- University Harvard
Harvard University Ko te institution tūmataiti i whakaturia i roto i 1636.
utu akoranga i roto i te University Harvard ko $46,000 (Aprox.).
Kei Harvard i roto i Cambridge, Massachusetts, waho noa o Boston. whare pūnaha pukapuka whānui o Harvard te kohinga matamua i roto i te Hau Amui no Marite, me te kohinga tūmataiti nui i roto i te ao. He atu ki te kura i te tāpae mutunga, ahakoa: kapa sipoti a Harvard whakataetae i roto i te Ivy League, a mutu nga wa whutupaoro ki “te Game,” he matchup ā-tau i waenganui i tāwhai ngā papa Harvard me Yale. i Harvard, i runga i-wānanga whare noho ko te wāhi o te ora ākonga. Freshmen ora a tawhio noa te Harvard Yard i te pokapū o te wānanga, i muri nei e ratou whakanohoia i roto i te kotahi o 12 whare paetahi mō te toru tau e ratou toe. Ahakoa kei te kore ratou mohio e te whare wānanga rite ngā rōpū ākonga mōhiohio, te waru katoa-tane “karapu whakamutunga” mahi whakahaere rite pāpori mō te tahi mau ngā ākonga paetahi; Harvard hoki e karapu wahine e rima.
I tua atu ki te College, i hanga Harvard te ake o 13 te tahi atu kura, me ngā whare, including the top-ranked Business School and Medical School and the highly ranked Graduate Education School, Kura o Engineering ko Applied Sciences, Ture Kura ko John F. Kennedy School o te Kawanatanga. waru U.S. puta peresideni i Harvard College, tae atu Franklin Delano Roosevelt ko John F. Kennedy. Ētahi atu alumni nui ngā Henry Rawiri Thoreau, Helen Keller, Yo-Yo Ma ko Tommy Lee Jones. I roto i 1977, hainatia Harvard he kawenata ki te tuahine paari Radcliffe College, whakakotahi ia ratou i roto i te mahi ngātahi mātauranga te taviniraa ākonga tane, he wahine, ahakoa kahore mana ratou i hanumi noa 1999. Harvard hoki e te oro'a nui o tetahi kura i roto i te ao.
oti rawa University Harvard te ki te hiranga i roto i te whakaako, ako, me te rangahau, a ki te whakawhanake i te feia faatere i roto i te maha pekanga e hanga he rerekētanga ao. te Whare Wānanga, hāngai nei i roto i Cambridge me Boston, Massachusetts, he whakaurunga o runga 20,000 kaitono tohu, tae atu paetahi, paetahi, me ngā ākonga ngaio. Harvard e neke atu i te 360,000 alumni huri noa te ao.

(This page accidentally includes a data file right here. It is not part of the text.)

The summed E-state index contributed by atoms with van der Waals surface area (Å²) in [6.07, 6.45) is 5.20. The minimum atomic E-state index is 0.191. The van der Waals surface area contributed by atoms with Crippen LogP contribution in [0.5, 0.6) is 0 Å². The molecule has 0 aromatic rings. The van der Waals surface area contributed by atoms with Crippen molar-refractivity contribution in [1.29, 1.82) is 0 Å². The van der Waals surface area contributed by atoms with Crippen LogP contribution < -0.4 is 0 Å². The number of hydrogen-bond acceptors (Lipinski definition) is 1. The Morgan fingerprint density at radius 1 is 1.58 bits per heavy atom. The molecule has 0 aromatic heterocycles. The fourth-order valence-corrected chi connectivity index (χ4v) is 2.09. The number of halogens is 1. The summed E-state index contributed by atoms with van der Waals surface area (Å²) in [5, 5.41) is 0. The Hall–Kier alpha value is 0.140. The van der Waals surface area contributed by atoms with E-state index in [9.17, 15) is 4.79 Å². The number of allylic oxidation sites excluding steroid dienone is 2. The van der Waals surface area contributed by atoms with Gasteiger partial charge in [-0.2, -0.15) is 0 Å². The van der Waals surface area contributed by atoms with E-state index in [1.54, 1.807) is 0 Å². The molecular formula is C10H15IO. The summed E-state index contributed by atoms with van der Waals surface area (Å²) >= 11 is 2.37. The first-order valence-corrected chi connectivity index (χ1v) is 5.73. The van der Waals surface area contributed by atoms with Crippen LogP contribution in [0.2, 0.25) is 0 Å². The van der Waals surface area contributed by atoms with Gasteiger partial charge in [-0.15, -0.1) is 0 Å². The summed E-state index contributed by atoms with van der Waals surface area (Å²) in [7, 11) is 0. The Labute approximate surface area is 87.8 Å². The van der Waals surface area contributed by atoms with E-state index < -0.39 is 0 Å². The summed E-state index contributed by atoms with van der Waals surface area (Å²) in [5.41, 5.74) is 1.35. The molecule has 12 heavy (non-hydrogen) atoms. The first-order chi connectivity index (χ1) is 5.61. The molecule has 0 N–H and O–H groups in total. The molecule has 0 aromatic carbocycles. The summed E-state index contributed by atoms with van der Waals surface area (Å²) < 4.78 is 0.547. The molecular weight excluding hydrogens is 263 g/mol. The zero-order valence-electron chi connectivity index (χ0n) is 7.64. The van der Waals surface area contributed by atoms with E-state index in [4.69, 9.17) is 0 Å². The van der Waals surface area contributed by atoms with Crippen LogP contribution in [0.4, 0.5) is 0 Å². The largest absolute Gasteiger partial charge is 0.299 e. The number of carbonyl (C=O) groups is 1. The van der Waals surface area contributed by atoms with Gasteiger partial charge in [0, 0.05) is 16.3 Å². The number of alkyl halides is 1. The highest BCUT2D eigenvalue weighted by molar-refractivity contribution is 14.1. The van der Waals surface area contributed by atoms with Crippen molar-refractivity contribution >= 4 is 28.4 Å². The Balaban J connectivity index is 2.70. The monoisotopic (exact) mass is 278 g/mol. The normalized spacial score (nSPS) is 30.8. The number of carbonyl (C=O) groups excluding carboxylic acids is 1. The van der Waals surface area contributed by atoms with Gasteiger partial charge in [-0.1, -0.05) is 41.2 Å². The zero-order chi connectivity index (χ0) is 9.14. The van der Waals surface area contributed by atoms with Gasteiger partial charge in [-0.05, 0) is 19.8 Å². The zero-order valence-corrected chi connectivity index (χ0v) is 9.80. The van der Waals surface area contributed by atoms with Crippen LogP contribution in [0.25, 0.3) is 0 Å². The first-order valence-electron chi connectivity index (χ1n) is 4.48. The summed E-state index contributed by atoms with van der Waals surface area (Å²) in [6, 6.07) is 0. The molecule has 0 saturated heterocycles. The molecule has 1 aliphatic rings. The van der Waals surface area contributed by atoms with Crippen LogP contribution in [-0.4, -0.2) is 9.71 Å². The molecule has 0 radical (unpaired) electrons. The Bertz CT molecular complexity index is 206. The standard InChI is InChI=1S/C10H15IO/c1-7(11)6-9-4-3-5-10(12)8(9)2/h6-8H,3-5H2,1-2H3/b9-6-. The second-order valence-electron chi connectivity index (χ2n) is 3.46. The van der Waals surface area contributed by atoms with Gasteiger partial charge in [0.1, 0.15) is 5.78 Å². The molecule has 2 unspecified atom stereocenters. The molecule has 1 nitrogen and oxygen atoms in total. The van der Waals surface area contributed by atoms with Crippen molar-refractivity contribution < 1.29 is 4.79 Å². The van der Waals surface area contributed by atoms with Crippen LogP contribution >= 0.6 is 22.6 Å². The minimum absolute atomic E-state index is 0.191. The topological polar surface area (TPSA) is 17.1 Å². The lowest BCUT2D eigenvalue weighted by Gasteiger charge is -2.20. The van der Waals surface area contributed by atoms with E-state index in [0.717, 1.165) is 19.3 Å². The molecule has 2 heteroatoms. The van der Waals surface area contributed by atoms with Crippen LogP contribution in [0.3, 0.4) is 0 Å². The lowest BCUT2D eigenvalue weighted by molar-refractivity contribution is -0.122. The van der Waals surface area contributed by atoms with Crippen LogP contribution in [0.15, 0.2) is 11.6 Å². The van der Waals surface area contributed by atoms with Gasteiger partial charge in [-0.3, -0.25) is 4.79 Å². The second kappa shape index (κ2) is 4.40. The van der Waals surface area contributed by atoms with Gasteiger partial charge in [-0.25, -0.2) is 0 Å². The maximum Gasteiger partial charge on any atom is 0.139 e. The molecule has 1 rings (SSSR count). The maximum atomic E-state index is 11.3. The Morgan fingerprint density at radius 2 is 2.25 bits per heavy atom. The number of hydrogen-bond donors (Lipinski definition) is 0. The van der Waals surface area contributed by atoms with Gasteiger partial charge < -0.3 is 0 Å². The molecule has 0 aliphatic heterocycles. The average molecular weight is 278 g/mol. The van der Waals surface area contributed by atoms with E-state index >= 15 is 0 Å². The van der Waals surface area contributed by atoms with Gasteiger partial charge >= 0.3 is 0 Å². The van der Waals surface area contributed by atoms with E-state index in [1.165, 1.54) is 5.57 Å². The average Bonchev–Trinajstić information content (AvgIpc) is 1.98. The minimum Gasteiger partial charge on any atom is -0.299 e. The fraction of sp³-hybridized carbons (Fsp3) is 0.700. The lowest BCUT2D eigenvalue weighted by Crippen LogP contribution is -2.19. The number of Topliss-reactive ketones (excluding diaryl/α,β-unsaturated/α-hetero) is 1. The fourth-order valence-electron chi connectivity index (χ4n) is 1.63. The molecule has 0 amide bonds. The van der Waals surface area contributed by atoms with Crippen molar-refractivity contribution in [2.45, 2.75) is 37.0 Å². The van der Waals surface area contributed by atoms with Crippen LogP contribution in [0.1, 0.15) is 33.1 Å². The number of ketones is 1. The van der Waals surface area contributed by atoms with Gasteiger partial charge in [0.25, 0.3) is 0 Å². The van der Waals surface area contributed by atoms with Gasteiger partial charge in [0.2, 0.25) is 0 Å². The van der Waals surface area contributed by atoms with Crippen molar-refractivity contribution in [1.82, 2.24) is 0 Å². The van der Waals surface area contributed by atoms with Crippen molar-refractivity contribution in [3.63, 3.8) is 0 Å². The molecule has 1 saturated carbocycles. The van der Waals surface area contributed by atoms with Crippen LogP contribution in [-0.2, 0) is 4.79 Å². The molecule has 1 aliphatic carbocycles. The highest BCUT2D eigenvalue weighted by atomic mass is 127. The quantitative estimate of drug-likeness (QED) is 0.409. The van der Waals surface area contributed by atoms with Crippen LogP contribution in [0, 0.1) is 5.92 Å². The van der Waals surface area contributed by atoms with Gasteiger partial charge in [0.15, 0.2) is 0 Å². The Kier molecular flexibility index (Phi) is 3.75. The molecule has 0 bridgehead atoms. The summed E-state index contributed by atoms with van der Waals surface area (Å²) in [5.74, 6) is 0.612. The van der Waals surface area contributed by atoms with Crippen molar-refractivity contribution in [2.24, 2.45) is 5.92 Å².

Kei te mohiotia Harvard mo ārahi ao i roto i te mātauranga, ka tito te manga Harvard te o nga tangata me nga wahine e he pūkenga-ao te piha haapiiraa. He mema o te manga takitahi ngākau, me te pākiki e tonu ratou ake rangahau i te whakaako i Harvard. haere mai ratou i puta noa i te whenua, me te katoa i runga i te ao, kawea mai ki a ratou i te taonga kanorau o te matauranga.
Tata e hangaia katoa akoranga Harvard College, whakaako me tokanga'i e Harvard manga, and virtually all FAS faculty are required to teach as part of their duties. The faculty is highly accessible, a he rahi te piha Harvard College i runga i toharite i raro 40, ki runga i te hawhe te wehenga i whakaeke ia tatauranga wāhanga 10 ranei iti ākonga. Tenei taea hoki piri he hononga ākonga-ahorangi me whai wāhi ki te tikanga o te hapori ki te whare wānanga. hanga hoki ahorangi e wātea ana ratou ki ngā ākonga i waho o te akomanga, ara i tua atu haora tari, pērā i te whakaminenga i roto i te whare kai ki te aroaro o ranei i muri i te piha haapiiraa e aore. The faculty at Harvard make a point of connecting with their students to create a fulfilling academic experience. Learn more about the University’s commitment to Faculty Development and Diversity.
kura / Colleges / tari / kōhi / aravihi